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Dairy Facts 2016

Proposal to Push Nutrition Facts Deadline Helps Consumers and Companies

Nov 08, 2017

IDFA told the Food and Drug Administration last week in comments that the agency’s decision to allow more time for companies to implement new Nutrition Facts label changes would help companies to provide clear information to consumers who read labels to make informed choices. The additional time also will allow companies to better coordinate their efforts and lessen the financial burden of relabeling, IDFA said.  

FDA last month proposed extending the compliance date for updates from July 26, 2018, to Jan. 1, 2020. In the comments, IDFA supported FDA’s proposal, agreeing that companies need more time for implementation, and asked the agency to quickly finalize guidance documents.

If finalized, the proposal would push the compliance date for manufacturers with $10 million or more in annual food sales from July 26, 2018, to Jan. 1, 2020. Manufacturers with less than $10 million in annual food sales would have until Jan. 1, 2021, to comply, instead of the current deadline of July 26, 2019.

In the comments, IDFA explained that dairy products like ice cream, frozen desserts, yogurts, flavored milk and dairy beverages have complex ingredients and flavorings, and dairy companies need significant time to undertake labeling changes. A waffle-cone flavored ice cream can contain around 58 ingredients, IDFA pointed out, noting that the new rule requires companies to update information on the levels of added sugars, dietary fiber, vitamin D and potassium for each of them.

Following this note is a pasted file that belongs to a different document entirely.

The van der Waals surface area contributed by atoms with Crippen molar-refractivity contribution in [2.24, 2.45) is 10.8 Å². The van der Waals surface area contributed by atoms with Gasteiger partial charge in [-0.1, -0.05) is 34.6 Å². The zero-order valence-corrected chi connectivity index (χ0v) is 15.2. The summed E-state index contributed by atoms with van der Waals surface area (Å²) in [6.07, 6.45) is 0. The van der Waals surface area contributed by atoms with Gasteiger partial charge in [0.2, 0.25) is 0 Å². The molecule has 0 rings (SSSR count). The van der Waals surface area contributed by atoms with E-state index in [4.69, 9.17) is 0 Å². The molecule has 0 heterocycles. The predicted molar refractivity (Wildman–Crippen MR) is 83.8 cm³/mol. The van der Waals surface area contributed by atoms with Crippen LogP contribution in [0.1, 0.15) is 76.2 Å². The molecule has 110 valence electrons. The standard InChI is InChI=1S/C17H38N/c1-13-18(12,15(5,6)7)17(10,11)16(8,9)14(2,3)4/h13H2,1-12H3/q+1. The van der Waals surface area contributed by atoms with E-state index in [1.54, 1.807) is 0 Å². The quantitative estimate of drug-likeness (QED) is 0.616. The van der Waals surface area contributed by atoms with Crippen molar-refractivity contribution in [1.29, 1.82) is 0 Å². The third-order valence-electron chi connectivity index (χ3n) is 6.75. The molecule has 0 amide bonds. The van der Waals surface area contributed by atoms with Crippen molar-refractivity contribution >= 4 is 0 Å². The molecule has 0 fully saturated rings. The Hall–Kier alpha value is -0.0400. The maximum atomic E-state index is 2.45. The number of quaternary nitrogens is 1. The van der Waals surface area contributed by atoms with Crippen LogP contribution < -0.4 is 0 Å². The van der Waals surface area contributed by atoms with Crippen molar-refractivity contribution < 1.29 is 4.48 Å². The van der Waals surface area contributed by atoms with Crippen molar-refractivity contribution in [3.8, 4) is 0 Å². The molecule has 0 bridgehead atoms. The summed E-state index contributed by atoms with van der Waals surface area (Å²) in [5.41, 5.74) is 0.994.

IDFA added that companies are waiting for FDA to issue final guidance documents for both fiber and added-sugar labeling and will need time to incorporate the guidance.

While acknowledging that the proposed Jan. 1, 2020, compliance date is a step forward, IDFA urged FDA to collaborate with the U.S Department of Agriculture on its proposal for the National Bioengineered Food Disclosure Standard, which will be released in 2018. IDFA stressed the need for the agencies to harmonize compliance dates for the two regulations and allow the industry to streamline its labeling efforts.

Read the comments here.

For more information, contact Cary Frye, IDFA senior vice president of regulatory affairs, at

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